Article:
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Comparing Bread Givers and How the Garcia Girls Lost Their Accents

A Realistic Look at Bread Givers and How the Garcia Girls Lost Their Accents

America is a country that was created and settled by immigrants from many different lands. These immigrants came to America in search of the “American Dream” of freedom and a better way of life, and their narratives have been recorded by various authors in both fiction and non-fiction stories. But can the fiction genre be considered a reliable source for studying the immigrant narrative? If American immigrant literature is to be used as a reliable source for understanding the immigrant experience, one needs to justify that this literature properly tracks the history of the immigrant narrative.

In an effort to justify the fiction genre as a reliable source for understanding the immigrant narrative, we will look at the personal life and fictional works of both Anzia Yezierska and Julia Alvarez, two second generation immigrant authors, who have written about immigrant experiences. In doing so we will determine if the personal stories of these ladies follow the basic immigrant narrative, if their fiction stories convey a realistic depiction of the immigrant people they write about, and as a result can we surmise that American immigrant literature can be a reliable source for understanding the immigrant experience?

The American immigrant narrative starts with the immigrant’s decision to leave the old world. The reasons for leaving may vary from person to person and country to country, but all come seeking a better life than they had in the old world. The narrative continues with the actual journey to the new world and the struggles that are encountered along the way. Once in America, many immigrants face shock at the new culture they enco…

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…n America, and the fiction genre can be a reliable and enjoyable source for understanding the immigrant experience in this multi-cultural society we call the United States of America.

Works Cited

Alvarez, Julia. How the Garcia Girls Lost Their Accents. New York: Plume, 1992.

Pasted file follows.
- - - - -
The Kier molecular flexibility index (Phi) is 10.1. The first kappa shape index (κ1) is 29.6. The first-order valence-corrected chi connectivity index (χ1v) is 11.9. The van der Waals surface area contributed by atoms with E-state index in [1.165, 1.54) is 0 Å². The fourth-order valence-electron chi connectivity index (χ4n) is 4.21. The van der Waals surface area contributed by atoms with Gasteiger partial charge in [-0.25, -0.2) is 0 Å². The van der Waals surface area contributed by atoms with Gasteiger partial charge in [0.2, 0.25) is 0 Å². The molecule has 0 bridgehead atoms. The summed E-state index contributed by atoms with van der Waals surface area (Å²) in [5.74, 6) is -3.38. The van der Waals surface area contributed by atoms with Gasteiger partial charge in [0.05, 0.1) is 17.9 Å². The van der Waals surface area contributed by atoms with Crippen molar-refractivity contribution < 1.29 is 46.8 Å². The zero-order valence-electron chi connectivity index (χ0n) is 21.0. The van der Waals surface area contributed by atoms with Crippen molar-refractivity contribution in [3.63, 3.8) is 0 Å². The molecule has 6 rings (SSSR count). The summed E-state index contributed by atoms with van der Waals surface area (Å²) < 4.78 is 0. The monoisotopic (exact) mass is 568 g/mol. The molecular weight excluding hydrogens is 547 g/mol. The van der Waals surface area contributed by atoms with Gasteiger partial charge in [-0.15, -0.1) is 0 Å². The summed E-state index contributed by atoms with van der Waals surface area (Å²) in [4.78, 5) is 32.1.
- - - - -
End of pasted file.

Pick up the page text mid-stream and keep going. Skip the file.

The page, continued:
Alvarez, Julia. Something to Declare. Chapel Hill: Algonquin, 1998.

Contemporary Authors. Vol. 147. Detroit: Gale, 1995

Contemporary Literary Criticism. Vol. 46. Detroit: Gale, 1988.

Contemporary Literary Criticism. Vol. 93. Detroit: Gale, 1996.

Dictionary of Literary Biography. Vol. 28. Detroit: Gale, 1984

Harris, Alice. Preface. Bread Givers. By Anzia Yezierska. New York: Persea, 1975. v-xviii.

Seller, Maxine. To Seek America: A History of Ethnic Life in the United States. Englewood: Ozer, 1977.

Yezierska, Anzia. Bread Givers. New York: Persea, 1975.

Suicide in Bartleby and Life in the Iron Mills

Suicide in Bartleby and Life in the Iron Mills

Life in the Iron Mills and Bartleby are centered on characters who are alienated laborers, looking for means through which they cannot be deprived of their humanity. Hugh Wolfe and Bartleby are both workers who have been victimized by the capitalistic system. As Karl Marx explains, the capitalistic system exploits the laborer and thus robs the laborer of his humanity through alienating the laborer. Both Wolfe and Bartleby become victims of the system, for they are not only alienated and dehumanized. But in their struggle against the system, they take their own lives. Their suicides are representative of how far alienation reached into the lives of Bartleby and Wolfe and how far each of them was willing to go in order to be self-reliant.

Bartleby joins the lawyer’s office as a scrivener, after having worked for the Dead Letters Office. As explained by the lawyer, the scriveners were paid four cents a folio, and under the employment of the lawyer, the scriveners also had to run errands for the lawyer, as well as help in proof reading the copied documents. The employer did not compensate for these other tasks. Thus, it was obvious as to why “Bartleby was never on any account to be dispatched on the most trivial errand of any sort; and that even if entreated to take upon such a matter, it was generally understood that he would ‘prefer not to’- in other words, that he would refuse point blank.” (Melville 15). For one thing, Bartleby was not being paid for the errands, but for the writing he did. Also, this defiance is a means through which he was preserving his autonomy. Bartleby was making a decision as to what he was and was not going to do. Bartleby’s employer notice…

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…us how society was changing and how the members were reacting to such changes and to the breaking down of society. The alienation of the laborer was taking place and the goal of self reliance was being pushed further away from those very people. Humanity was replaced by competition and greed. Society was not where people lived, but became a ladder that needed to be climbed.

Works Cited

Davis, Rebecca Harding. Ed. Cecelia Tichi. Life in the Iron Mills. Bedford Books, Boston. 1998. Pgs. 39-74

Durkheim, Emile. Trans. John A. Spaulding and George Simpson. Suicide; A Study in Sociology. The Free Press, New York. 1987. Pgs. 297-325

Emerson, Ralph, Waldo. Self Reliance and Other Essays. Dover Publications, Inc. New York. 1993. Pgs. 19-39

Melville, Herman. Bartleby and Benito Cereno. Dover Publications, Inc. New York. 1993. Pgs. 1-34

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